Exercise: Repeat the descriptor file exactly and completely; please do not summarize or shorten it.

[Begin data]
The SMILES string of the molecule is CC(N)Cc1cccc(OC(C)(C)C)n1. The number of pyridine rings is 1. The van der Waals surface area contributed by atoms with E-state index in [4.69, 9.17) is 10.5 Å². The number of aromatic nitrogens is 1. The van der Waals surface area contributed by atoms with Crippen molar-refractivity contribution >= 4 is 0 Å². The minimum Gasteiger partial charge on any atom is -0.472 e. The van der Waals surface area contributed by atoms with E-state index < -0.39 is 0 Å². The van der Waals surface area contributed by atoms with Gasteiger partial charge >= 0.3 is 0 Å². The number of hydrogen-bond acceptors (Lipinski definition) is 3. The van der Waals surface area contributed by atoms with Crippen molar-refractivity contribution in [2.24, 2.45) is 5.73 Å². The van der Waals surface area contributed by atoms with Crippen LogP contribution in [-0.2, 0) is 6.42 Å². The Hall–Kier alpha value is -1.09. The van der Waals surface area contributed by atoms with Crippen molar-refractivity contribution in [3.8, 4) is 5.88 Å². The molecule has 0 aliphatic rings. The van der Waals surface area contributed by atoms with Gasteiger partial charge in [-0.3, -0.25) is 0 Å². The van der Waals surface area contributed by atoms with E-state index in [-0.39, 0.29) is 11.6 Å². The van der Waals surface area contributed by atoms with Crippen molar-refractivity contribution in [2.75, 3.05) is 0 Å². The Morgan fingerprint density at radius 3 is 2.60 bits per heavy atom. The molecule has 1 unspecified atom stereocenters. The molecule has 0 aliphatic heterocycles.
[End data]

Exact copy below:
The SMILES string of the molecule is CC(N)Cc1cccc(OC(C)(C)C)n1. The number of pyridine rings is 1. The van der Waals surface area contributed by atoms with E-state index in [4.69, 9.17) is 10.5 Å². The number of aromatic nitrogens is 1. The van der Waals surface area contributed by atoms with Crippen molar-refractivity contribution >= 4 is 0 Å². The minimum Gasteiger partial charge on any atom is -0.472 e. The van der Waals surface area contributed by atoms with E-state index < -0.39 is 0 Å². The van der Waals surface area contributed by atoms with Gasteiger partial charge >= 0.3 is 0 Å². The number of hydrogen-bond acceptors (Lipinski definition) is 3. The van der Waals surface area contributed by atoms with Crippen molar-refractivity contribution in [2.24, 2.45) is 5.73 Å². The van der Waals surface area contributed by atoms with Crippen LogP contribution in [-0.2, 0) is 6.42 Å². The Hall–Kier alpha value is -1.09. The van der Waals surface area contributed by atoms with Crippen molar-refractivity contribution in [3.8, 4) is 5.88 Å². The molecule has 0 aliphatic rings. The van der Waals surface area contributed by atoms with Gasteiger partial charge in [-0.3, -0.25) is 0 Å². The van der Waals surface area contributed by atoms with E-state index in [-0.39, 0.29) is 11.6 Å². The van der Waals surface area contributed by atoms with Crippen molar-refractivity contribution in [2.75, 3.05) is 0 Å². The Morgan fingerprint density at radius 3 is 2.60 bits per heavy atom. The molecule has 1 unspecified atom stereocenters. The molecule has 0 aliphatic heterocycles.